US-China trade tensions increase as Beijing targets styrene imports
Trade tensions between the world's two largest economies continue to simmer as Beijing has taken aim at imports of a key chemical from the United States. It's the latest move in a growing stand-off over tariffs.
China's Ministry of Commerce announced Tuesday it had found evidence of dumping in styrene imports from the US, Taiwan and South Korea.
Styrene is the building block of many plastics and is used to make foam packaging and styrofoam insulation, as well as other items.
Last year, China imported 3.2 billion kilograms of the chemical from the US worth more than $4 billion (€3.25 billion). Beijing said styrene dumping — that is the selling of the chemical at unfairly low prices in China — had to stop.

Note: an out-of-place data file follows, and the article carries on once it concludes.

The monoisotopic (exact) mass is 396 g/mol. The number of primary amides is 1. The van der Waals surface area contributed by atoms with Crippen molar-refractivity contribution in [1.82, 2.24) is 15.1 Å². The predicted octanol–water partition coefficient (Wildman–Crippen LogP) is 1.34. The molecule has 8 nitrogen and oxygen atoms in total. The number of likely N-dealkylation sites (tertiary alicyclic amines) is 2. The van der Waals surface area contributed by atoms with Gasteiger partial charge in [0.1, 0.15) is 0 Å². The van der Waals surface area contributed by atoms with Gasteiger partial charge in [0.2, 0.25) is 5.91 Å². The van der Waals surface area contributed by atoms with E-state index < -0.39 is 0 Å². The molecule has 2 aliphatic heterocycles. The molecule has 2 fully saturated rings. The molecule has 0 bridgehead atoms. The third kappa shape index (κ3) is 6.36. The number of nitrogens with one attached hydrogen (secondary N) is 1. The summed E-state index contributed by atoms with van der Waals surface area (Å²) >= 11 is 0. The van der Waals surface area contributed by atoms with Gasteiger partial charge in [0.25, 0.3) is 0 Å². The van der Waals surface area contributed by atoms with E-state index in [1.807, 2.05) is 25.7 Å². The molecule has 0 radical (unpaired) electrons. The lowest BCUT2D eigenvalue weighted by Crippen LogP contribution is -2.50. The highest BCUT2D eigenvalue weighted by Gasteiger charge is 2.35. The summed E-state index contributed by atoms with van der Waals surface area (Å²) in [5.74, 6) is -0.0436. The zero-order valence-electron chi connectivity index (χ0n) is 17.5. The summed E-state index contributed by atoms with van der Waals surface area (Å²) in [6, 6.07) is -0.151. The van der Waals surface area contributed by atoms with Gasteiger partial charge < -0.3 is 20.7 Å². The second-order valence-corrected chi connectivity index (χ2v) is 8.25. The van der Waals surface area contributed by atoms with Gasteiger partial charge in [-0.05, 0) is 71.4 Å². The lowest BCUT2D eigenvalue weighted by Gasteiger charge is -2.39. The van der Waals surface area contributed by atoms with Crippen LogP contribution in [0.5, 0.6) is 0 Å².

"Mainland China's styrene industry has suffered substantial harm," the commerce ministry said in a statement, adding that dumping was the cause of this harm.
'Reciprocal tax' in the pipeline?
The ministry's initial ruling called for importers to place anti-dumping deposits of 5 percent to 10.7 percent with China's customs administration. Those deposits will be applied to tariffs, if duties are levied in a final ruling.
The measure comes only a month after the US administration launched new tariffs on Chinese-made solar panels and washing machines, following a move by Beijing to start an anti-dumping investigation into sorghum imports from the US worth $1 billion in 2017.
The Trump administration for its part has put leveling the trade playing field high on the agenda for Sino-US relations. But in the president's first year in office, the trade deficit swelled to a record high of $375.2 billion.
On Monday, the US president said he would push for a "reciprocal tax" against nations that levy tariffs on US products. But officials did not provide details on how such a tax would be structured or what goods it would apply to.
hg/aos (AFP, Reuters)
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